Speaking of which, that removable trolley-style battery is far and away the S01’s key feature. Pop the scoot up on its centrestand, lift the seat, pull a lever and the entire battery slides out the left-hand side of the bike. A pair of wheels automatically extend to the floor, leaving you to pull it around using the telescopic handle just like a small suitcase. At over 40kg it’s still a bit unwieldy – it can topple over fairly easily, and you wouldn’t want to have to pick it up to lift it over a step too often. But for those who can’t charge their bike where they park it overnight, this portable battery design could be the difference between an electric vehicle being a viable choice or not.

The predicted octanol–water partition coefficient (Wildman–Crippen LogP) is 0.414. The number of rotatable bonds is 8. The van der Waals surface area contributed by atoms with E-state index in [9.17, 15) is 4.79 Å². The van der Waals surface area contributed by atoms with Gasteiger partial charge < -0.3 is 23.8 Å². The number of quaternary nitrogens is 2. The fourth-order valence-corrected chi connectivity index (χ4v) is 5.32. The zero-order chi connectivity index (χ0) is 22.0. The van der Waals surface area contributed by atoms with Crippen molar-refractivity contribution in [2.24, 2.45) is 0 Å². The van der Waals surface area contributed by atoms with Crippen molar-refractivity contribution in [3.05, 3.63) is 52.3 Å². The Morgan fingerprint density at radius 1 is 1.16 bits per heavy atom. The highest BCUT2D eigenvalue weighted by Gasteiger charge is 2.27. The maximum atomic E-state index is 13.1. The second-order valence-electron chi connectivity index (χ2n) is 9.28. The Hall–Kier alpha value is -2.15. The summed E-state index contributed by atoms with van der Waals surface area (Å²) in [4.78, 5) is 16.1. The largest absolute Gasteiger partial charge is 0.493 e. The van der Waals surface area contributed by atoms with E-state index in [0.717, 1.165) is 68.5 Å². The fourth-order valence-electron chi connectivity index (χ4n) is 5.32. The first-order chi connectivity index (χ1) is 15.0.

|Engine type||Air-cooled electric motor|
|Frame type||Tubular steel|
|Front suspension||33mm forks, no adjustment|
|Rear suspension||Monoshock, no adjustment|
|Front brake||260mm disc with linked three-piston caliper. No ABS|
|Rear brake||240mm disc with two-piston caliper. No ABS|
|Front tyre size||120/70-15|
|Rear tyre size||140/70-14|
Mpg, costs & insurance
|Average fuel consumption||-|
|Annual road tax||-|
|Annual service cost||£80|
How much to insure?
Top speed & performance
|Max power||12 bhp|
|Top speed||55 mph|
|1/4 mile acceleration||20.79 secs|
Owners' reviews for the SILENCE S01 (2021 - on)
1 owner has reviewed their SILENCE S01 (2021 - on) and rated it in a number of areas. Read what they have to say and what they like and dislike about the bike below.
Summary of owners' reviews
|Ride quality & brakes:|
|Reliability & build quality:|
|Value vs rivals:|
|Annual servicing cost:||£80|
Annual servicing cost: £75